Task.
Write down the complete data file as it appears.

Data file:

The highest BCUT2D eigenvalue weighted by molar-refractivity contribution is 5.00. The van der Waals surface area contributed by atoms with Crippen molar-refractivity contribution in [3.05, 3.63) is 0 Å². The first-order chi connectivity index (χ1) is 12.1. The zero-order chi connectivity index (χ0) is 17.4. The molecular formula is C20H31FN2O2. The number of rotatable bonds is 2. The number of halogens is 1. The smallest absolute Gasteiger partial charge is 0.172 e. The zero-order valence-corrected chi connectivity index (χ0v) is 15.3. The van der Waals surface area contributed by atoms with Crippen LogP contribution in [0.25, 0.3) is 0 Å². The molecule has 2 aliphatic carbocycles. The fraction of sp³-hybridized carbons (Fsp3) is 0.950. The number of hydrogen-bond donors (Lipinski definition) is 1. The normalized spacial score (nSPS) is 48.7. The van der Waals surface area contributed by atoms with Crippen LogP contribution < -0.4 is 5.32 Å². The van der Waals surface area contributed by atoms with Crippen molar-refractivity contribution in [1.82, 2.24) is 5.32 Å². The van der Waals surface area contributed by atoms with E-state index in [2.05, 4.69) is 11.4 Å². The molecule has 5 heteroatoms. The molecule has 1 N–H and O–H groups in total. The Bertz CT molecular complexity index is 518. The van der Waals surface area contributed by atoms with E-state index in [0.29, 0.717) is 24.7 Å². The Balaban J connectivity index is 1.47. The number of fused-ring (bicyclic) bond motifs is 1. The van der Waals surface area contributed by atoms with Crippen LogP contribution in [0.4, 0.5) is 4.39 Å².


The highest BCUT2D eigenvalue weighted by molar-refractivity contribution is 5.00. The van der Waals surface area contributed by atoms with Crippen molar-refractivity contribution in [3.05, 3.63) is 0 Å². The first-order chi connectivity index (χ1) is 12.1. The zero-order chi connectivity index (χ0) is 17.4. The molecular formula is C20H31FN2O2. The number of rotatable bonds is 2. The number of halogens is 1. The smallest absolute Gasteiger partial charge is 0.172 e. The zero-order valence-corrected chi connectivity index (χ0v) is 15.3. The van der Waals surface area contributed by atoms with Crippen LogP contribution in [0.25, 0.3) is 0 Å². The molecule has 2 aliphatic carbocycles. The fraction of sp³-hybridized carbons (Fsp3) is 0.950. The number of hydrogen-bond donors (Lipinski definition) is 1. The normalized spacial score (nSPS) is 48.7. The van der Waals surface area contributed by atoms with Crippen LogP contribution < -0.4 is 5.32 Å². The van der Waals surface area contributed by atoms with Crippen molar-refractivity contribution in [1.82, 2.24) is 5.32 Å². The van der Waals surface area contributed by atoms with E-state index in [2.05, 4.69) is 11.4 Å². The molecule has 5 heteroatoms. The molecule has 1 N–H and O–H groups in total. The Bertz CT molecular complexity index is 518. The van der Waals surface area contributed by atoms with E-state index in [0.29, 0.717) is 24.7 Å². The Balaban J connectivity index is 1.47. The number of fused-ring (bicyclic) bond motifs is 1. The van der Waals surface area contributed by atoms with Crippen LogP contribution in [0.4, 0.5) is 4.39 Å².